In a trial, Guardant Health’s [GH] blood-based DNA test identified 83% of colon cancers, according to data published last December. In comparison, the Cologuard stool-based DNA test finds 92% of colon cancers.
AI to increase testing accuracy
Artificial intelligence (AI) is expected to transform future cancer diagnoses. Swiss healthcare giant Roche [ROG.SW] has partnered with Israeli start-up Medial EarlySign, which has developed ColonFlag, a machine learning-based algorithm used to identify individuals at an elevated risk of colon cancer.
AI is poised to unlock plenty of opportunities in the genomics market. A report published by MarketsandMarkets in May found that the revenue derived from AI’s integration in genomics should be approximately $500m this year, rising at a CAGR of 32.3% to $2bn by 2028.
“AI has the potential to improve patient outcomes, lower costs for industry participants, and revolutionise the pharmaceutical industry,” wrote VanEck associate product manager Dylan Desai in research published last month. “As AI technology continues to evolve, we will likely see even more innovative and transformative applications of this technology in healthcare,” he added.
Funds in focus: ARK Genomic Revolution ETF
The ARK Genomic Revolution ETF holds Exact Sciences as its top holding as of 30 May. The portfolio offers exposure to CRISPR gene-editing technology, targeted therapeutics, molecular diagnostics, stem cells, bioinformatics and agricultural biology. The fund is weighted heavily in favour of North America (95.18%), with the rest allocated to companies in Western Europe. It’s down 5.8% in the past year and down 2.5% in the past six months.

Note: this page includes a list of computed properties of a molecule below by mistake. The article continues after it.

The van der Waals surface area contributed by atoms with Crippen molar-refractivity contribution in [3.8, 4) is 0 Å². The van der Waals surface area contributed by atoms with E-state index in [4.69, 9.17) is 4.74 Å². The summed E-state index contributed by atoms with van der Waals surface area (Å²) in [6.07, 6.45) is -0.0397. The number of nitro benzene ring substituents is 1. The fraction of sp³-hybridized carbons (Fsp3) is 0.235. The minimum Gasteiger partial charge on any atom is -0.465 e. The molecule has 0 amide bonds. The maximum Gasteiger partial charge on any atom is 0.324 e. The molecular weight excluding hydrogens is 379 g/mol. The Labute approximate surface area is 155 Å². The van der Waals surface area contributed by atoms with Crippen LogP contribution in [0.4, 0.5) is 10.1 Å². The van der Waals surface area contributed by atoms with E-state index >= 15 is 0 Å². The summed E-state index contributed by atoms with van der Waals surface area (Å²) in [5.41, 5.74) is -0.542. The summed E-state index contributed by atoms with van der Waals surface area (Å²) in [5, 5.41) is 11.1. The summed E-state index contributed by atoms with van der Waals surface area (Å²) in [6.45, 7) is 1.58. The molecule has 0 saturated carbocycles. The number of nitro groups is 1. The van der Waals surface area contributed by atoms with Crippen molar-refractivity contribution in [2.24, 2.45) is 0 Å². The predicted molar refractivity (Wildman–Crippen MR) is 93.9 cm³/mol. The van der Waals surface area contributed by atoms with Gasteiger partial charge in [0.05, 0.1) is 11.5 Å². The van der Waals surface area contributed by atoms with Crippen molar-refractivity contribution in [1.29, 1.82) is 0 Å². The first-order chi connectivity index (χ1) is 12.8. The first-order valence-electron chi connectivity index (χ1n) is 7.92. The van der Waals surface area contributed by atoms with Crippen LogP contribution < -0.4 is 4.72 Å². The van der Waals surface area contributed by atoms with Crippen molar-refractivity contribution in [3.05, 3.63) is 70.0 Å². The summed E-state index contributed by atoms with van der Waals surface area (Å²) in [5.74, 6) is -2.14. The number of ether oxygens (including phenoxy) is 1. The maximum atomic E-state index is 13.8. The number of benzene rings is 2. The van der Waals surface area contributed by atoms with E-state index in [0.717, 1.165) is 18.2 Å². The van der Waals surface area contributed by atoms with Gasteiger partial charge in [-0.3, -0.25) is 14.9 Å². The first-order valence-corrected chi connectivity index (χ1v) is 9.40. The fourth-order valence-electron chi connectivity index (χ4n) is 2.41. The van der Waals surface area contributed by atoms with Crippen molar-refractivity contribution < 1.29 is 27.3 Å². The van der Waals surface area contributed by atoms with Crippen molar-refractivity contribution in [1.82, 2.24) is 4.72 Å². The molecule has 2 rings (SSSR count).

The Franklin Genomic Advancements ETF [HELX], which holds Exact Sciences, is focused primarily on life sciences tools and services (48.39%), biotechnology (33.41%) and pharmaceuticals (5.73%) as of 29 May. The fund is down 12.4% in the past year and down 1.2% in the past six months.
The Global X Genomics & Biotechnology ETF [GNOM] offers broad geographical exposure, with 78.9% of the portfolio allocated to US companies. The Netherlands (5.5%), China (4.1%), Switzerland (3.7%), Germany (3.4%), Italy (3.4%) and Japan (1.0%) account for the rest of the allocation as of 30 April. The fund is flat over the past year and down 8.3% in the past six months.